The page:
“When we talked, she had just picked up Rosie at the station and they were stopping to get gas and some drinks.” She walked towards him and wrapped her thin arms around his thick, muscular waist. “She said she needed caffeine and had to save her quarters for the vending machine, so she couldn't stay on for long.” 

“I told her if she was too tired from the flight I would have picked her up at the airport,” Jack replied. “I don’t like any of the girls driving on Hamilton at night, you know how bad deer season is right now?” 

She rolled her eyes with a smirk. “They’ll be fine, Rosie’s got enough energy in her to power a small army.” 

“Liz, I had five cars coming into the shop from deer accidents this week alone. Completely totaled! I don’t even know what to do with them.” 

“You know how careful Janice is, she moves at a snail's pace when there’s an inch of snow. They’ll be home, perfectly safe in a half an hour.” Elizabeth paused. “Ten minutes if Rosie gets pissed enough to take the wheel.” 

He shook his head. “God help us.” He took her hands and rubbed his calloused fingers over her smooth skin. “So, who is this guy Janice is bringing over? Dennis?”

“David,” she corrected, playfully scolding him. “And from everything I’ve heard about him, he is a very nice guy, and he makes her very happy. Oh, and he’s in medical school.” 

It was as if she was warning him, and Jack sighed, running a hand through his dirty blonde hair. “I’m sure he’s a good kid. She’s just so young. She’s only twenty-one!”

“I was twenty-one when I met you,” Elizabeth replied. “Besides, you were-”

“No, don’t even go there.” 

And now he was playfully scolding her, and they both chuckled together before they found their wedding picture on the mantle. They stood outside the church, arm in arm, with their girls, who were much younger than they were now and wearing matching little dresses, with several good friends such as Dr. Tenenbaum. 

There was a guilty pang in his stomach when he saw her in the back, looking awkward and like she didn’t belong. He could tell Elizabeth felt the same way, especially with how things were for the past month or so. It was a looming elephant in the room that had to be addressed soon, but they wanted to ignore it for just a little while longer. 

 He had to say, though, he looked quite dashing in his tux and Liz, of course, was gorgeous in that dress, but he was biased. His wife was the most beautiful woman alive.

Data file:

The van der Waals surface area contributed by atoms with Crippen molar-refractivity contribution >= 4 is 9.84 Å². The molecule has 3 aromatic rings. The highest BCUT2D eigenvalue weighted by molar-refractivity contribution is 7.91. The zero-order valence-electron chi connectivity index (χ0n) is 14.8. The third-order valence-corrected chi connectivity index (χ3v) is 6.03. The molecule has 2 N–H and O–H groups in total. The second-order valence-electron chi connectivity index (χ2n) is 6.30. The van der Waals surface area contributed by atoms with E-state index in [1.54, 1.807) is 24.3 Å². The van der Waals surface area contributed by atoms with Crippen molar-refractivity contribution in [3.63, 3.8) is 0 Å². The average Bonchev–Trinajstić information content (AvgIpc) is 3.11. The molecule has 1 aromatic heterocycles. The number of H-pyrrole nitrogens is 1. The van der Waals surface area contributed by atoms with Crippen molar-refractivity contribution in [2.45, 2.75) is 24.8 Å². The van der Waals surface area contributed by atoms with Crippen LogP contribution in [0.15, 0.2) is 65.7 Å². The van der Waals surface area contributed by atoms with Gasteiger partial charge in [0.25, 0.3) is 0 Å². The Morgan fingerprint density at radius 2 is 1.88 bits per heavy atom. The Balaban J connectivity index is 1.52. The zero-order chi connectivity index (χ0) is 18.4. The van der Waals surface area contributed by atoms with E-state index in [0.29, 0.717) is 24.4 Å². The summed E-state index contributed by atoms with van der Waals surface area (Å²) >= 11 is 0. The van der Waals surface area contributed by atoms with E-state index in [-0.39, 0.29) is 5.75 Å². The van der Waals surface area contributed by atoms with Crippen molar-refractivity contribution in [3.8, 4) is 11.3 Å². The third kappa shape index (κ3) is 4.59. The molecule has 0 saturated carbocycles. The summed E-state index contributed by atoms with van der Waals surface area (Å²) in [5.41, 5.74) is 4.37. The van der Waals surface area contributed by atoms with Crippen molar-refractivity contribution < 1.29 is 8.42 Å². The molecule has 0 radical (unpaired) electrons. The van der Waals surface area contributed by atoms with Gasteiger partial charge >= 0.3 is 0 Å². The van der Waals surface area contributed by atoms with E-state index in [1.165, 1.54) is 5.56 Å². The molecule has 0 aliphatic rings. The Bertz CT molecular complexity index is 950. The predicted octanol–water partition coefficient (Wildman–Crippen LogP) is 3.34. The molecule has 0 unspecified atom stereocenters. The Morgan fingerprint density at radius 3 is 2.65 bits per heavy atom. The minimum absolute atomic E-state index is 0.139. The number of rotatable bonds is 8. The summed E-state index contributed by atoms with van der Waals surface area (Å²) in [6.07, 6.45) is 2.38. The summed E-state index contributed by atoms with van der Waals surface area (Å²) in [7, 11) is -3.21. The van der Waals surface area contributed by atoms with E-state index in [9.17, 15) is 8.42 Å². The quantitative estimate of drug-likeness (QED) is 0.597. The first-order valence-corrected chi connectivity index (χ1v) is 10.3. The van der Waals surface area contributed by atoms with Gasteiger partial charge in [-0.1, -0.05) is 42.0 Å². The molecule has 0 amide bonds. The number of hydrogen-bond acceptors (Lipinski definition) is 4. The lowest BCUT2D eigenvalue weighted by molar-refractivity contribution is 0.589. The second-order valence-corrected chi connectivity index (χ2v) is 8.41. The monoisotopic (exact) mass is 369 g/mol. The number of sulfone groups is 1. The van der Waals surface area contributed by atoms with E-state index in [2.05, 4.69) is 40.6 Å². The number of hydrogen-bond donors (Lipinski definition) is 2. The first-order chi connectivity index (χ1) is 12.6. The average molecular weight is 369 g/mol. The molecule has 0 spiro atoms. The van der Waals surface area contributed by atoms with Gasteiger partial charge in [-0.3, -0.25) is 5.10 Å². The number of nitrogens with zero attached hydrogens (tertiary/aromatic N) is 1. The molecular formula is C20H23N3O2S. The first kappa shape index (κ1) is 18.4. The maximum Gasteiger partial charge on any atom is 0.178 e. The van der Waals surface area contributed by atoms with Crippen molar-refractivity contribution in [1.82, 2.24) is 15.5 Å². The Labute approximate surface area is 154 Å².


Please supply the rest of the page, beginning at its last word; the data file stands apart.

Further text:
And then, there was a more recent photo beside it of he and Sally, beaming from ear to ear after one of her cheerleading competitions last spring. It was closer to the city, and when it was over, they got ice cream. She wasn’t that cowering seven-year-old in the bathysphere anymore. Today was her birthday, and she was sixteen now. 

“I miss when they were that small,” Jack said, his full of melancholy as Elizabeth rested her head on one of his broad shoulders. “It’s like they don’t even need us anymore.” 

“They still need us.” 

“Yeah, but they’re not coming to us anymore if they got a scrape or had a nightmare, or asking me to read them a bedtime story-”

“Isn’t this what we wanted, though?” Elizabeth asked. “Them to grow up and be normal, independent women with their own lives?”

“I just didn’t realize how fast it was going to go.” He faced his wife. “I miss when they’d run around the house and play dolls right here. Or, when they’d sit at the table and paint. I mean, what’s the point of having this big house if it’s empty?”

She smiled softly, leading his hands to the growing swell of her stomach, just beginning to poke out from her dress. “Just think, we’ll get to do it all over again soon.” 

And the thought of reliving all those moments again and passing down those holiday traditions with someone entirely new- a little boy or girl who would be the perfect blend of them both- gave Jack chills. Good chills, but chills nonetheless. They both had dreamed about this, tried for years. There were so many tears shed. Doctors had told them to give up, that it just wasn’t possible, and they were ready to, but here they were now. Cradling their unborn child, who’s birth in just a few short months would mark the beginning of spring, and with it, a whole new chapter of their lives. 

He may have been excited for this Christmas, but he was already looking forward to next year. 

As he cupped his wife’s cheeks, Jack could only be amazed that she was somehow even more beautiful carrying their child than ever before. God, he loved her. He loved his family so much. Rapture and Fontaine may have tried to take everything from him, but they gave him even more than he thought was possible. 

Their lips inched closer together, ready to share a passionate kiss, but their moment together was disrupted by the shuffling of feet. A small cough from near the doorway made them separate. Their youngest girl, fifteen-year-old Leta, glanced between the two as she rubbed her arm. Her cheeks were turning a light shade of pink. 

“Grandpa wants to know if we’re doing cake soon,” she began after she was finished gawking. “He says that his show is coming on, and he does not want to be bothered while he’s watching it.” 

The couple raised a brow at each other and scowled. “Did you tell him it’s up to your sister?” He asked. 

“Well, yeah, but he told me that her birthday doesn’t give her superiority over him.” The bespectacled girl shrugged. "I didn't want to get into a debate with him."

 Elizabeth rolled her eyes while Jack exhaled slowly. He placed a hand on his daughter’s shoulders. “Alright,” he said as father and daughter began to make their way to the kitchen, “let’s take care of the old man.”

“I’m going to see what Sal wants to do.” Elizabeth motioned upstairs. “It’s her day, she’s the birthday girl.”

Jack nodded, though, he felt a pang a jealousy that his wife didn’t have to deal with his father. Stress wasn’t good for the baby, and Andrew Ryan had the magical gift of raising blood pressures. He didn’t even need to open his mouth to do it, Jack could feel the inevitable migraine starting and there weren’t any arguments yet.

Yet.